Anti-Aging Properties: As we age, the body's natural production of CoQ10 declines. Supplementing with CoQ10 has been linked to improved skin health, including reduced wrinkles and enhanced skin hydration.
Mitochondrial Support: CoQ10's pivotal role in energy production makes it essential for mitochondrial health. Supplementation may aid in addressing conditions related to mitochondrial dysfunction, promoting overall energy and vitality.
Cognitive Function: Some research suggests that CoQ10 supplementation may have neuroprotective effects, potentially slowing cognitive decline and supporting brain health.
Exercise Performance: Athletes and fitness enthusiasts often turn to CoQ10 supplements to enhance endurance and reduce exercise-induced muscle damage, though more research is needed in this area.
Fertility: COQ10 plays an important role in egg development and sperm health making it a top choice for those wanting to conceive.
Why We Need More as We Age
As we age, the body's ability to produce and utilize CoQ10 diminishes. This decline is particularly pronounced after the age of 30. Several factors contribute to this reduction, including lifestyle factors, medication use, and the natural aging process itself.
Medication Interactions: Some medications, such as statins used to lower cholesterol, can deplete CoQ10 levels in the body. Supplementing with CoQ10 is often recommended for individuals on such medications to counteract this depletion.
Increased Oxidative Stress: Aging is associated with an increase in oxidative stress, leading to higher levels of free radicals. CoQ10, as a potent antioxidant, becomes even more crucial in neutralizing these free radicals and protecting cells from damage.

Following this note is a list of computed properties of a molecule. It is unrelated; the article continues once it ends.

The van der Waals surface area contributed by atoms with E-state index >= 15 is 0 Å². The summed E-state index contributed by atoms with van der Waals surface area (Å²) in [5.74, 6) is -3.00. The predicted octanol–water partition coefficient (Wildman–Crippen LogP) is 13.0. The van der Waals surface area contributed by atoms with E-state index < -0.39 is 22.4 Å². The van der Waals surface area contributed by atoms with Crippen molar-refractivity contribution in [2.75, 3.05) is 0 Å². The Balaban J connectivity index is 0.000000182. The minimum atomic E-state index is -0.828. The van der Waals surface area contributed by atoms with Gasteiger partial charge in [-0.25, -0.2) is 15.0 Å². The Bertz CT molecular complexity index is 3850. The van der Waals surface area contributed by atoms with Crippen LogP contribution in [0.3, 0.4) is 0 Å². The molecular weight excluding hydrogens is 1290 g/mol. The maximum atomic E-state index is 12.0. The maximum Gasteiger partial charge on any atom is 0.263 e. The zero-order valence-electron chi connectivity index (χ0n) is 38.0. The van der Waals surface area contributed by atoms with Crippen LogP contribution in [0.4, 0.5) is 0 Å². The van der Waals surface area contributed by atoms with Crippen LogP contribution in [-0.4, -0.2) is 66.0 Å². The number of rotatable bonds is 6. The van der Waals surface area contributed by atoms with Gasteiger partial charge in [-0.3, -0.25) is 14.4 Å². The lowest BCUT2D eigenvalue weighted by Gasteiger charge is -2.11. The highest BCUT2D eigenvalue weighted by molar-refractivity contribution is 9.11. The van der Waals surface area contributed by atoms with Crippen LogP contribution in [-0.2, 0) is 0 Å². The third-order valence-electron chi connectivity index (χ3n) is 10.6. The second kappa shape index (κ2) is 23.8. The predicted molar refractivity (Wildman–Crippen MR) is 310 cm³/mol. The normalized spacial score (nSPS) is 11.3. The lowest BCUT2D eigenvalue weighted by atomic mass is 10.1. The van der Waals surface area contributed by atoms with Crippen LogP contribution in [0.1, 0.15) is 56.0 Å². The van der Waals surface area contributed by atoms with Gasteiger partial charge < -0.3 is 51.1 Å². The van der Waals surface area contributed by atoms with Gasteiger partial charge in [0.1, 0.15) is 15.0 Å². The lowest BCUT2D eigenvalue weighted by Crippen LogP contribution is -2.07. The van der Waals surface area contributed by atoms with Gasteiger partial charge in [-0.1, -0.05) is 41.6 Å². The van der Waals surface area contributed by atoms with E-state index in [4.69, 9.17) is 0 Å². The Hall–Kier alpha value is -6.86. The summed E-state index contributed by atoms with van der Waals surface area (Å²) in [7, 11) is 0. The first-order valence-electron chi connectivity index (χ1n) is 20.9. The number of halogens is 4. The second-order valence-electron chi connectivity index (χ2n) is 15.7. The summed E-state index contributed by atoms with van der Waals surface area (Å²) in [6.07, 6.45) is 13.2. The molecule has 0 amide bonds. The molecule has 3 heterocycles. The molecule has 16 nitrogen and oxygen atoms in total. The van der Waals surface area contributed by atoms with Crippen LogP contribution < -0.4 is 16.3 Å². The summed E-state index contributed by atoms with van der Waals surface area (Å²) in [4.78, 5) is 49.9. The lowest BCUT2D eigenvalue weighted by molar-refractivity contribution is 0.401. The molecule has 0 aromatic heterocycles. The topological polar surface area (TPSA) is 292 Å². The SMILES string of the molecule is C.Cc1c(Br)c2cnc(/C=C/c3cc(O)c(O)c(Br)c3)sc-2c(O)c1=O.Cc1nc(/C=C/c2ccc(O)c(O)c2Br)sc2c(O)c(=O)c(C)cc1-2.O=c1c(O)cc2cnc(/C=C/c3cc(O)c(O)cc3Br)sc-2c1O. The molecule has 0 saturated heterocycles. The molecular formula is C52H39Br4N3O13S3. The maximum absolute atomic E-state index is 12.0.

Decline in Mitochondrial Function: Mitochondrial dysfunction is a hallmark of aging. CoQ10's role in the mitochondria becomes increasingly vital to support cellular energy production and overall cellular health.
Coenzyme Q10, with its diverse functions and numerous benefits, emerges as a vital player in the maintenance of optimal health. Whether obtained through dietary sources or supplementation, CoQ10 is an invaluable compound that supports cardiovascular health, mitigates the effects of aging, and enhances overall well-being. As our bodies age and face increasing challenges, ensuring an adequate supply of CoQ10 becomes a proactive step towards promoting longevity and vitality. Embracing the power of CoQ10 may be a key to unlocking the secrets of aging gracefully and maintaining robust health throughout the journey of life. Our mitochondrial support complex contains 100mg of COQ10 along with a similar compound known as PQQ.
Cardiovascular mortality and N-terminal-proBNP reduced after combined selenium and coenzyme Q10 supplementation: a 5-year prospective randomized double-blind placebo-controlled trial among elderly Swedish citizens.
Coenzyme Q10 effects on creatine kinase activity and mood in geriatric bipolar depression.
Reversal of mitochondrial dysfunction by coenzyme Q10 supplement improves endothelial function in patients with ischaemic left ventricular systolic dysfunction: a randomized controlled trial. Atherosclerosis.
Does coenzyme Q10 supplementation improve fertility outcomes in women undergoing assisted reproductive technology procedures? A systematic review and meta-analysis of randomized-controlled trials.